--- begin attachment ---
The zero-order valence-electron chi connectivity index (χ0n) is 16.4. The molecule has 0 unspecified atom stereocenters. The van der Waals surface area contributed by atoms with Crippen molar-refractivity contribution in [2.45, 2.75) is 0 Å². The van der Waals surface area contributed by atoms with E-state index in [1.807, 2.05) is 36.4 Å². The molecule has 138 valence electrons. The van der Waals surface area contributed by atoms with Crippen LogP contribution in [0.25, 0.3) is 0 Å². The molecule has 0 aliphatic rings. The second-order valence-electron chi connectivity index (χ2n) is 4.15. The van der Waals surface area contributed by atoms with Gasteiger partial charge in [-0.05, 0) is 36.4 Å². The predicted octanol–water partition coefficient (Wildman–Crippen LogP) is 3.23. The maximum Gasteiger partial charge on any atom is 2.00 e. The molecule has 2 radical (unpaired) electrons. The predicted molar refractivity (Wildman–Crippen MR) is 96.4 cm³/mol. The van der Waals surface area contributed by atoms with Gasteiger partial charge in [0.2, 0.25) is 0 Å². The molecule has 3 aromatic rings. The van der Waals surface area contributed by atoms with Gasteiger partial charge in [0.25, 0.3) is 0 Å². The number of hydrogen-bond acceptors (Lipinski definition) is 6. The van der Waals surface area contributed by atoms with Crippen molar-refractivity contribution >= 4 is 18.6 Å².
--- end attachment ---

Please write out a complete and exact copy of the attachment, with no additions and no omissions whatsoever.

The zero-order valence-electron chi connectivity index (χ0n) is 16.4. The molecule has 0 unspecified atom stereocenters. The van der Waals surface area contributed by atoms with Crippen molar-refractivity contribution in [2.45, 2.75) is 0 Å². The van der Waals surface area contributed by atoms with E-state index in [1.807, 2.05) is 36.4 Å². The molecule has 138 valence electrons. The van der Waals surface area contributed by atoms with Crippen LogP contribution in [0.25, 0.3) is 0 Å². The molecule has 0 aliphatic rings. The second-order valence-electron chi connectivity index (χ2n) is 4.15. The van der Waals surface area contributed by atoms with Gasteiger partial charge in [-0.05, 0) is 36.4 Å². The predicted octanol–water partition coefficient (Wildman–Crippen LogP) is 3.23. The maximum Gasteiger partial charge on any atom is 2.00 e. The molecule has 2 radical (unpaired) electrons. The predicted molar refractivity (Wildman–Crippen MR) is 96.4 cm³/mol. The van der Waals surface area contributed by atoms with Gasteiger partial charge in [0.2, 0.25) is 0 Å². The molecule has 3 aromatic rings. The van der Waals surface area contributed by atoms with Gasteiger partial charge in [0.25, 0.3) is 0 Å². The number of hydrogen-bond acceptors (Lipinski definition) is 6. The van der Waals surface area contributed by atoms with Crippen molar-refractivity contribution >= 4 is 18.6 Å².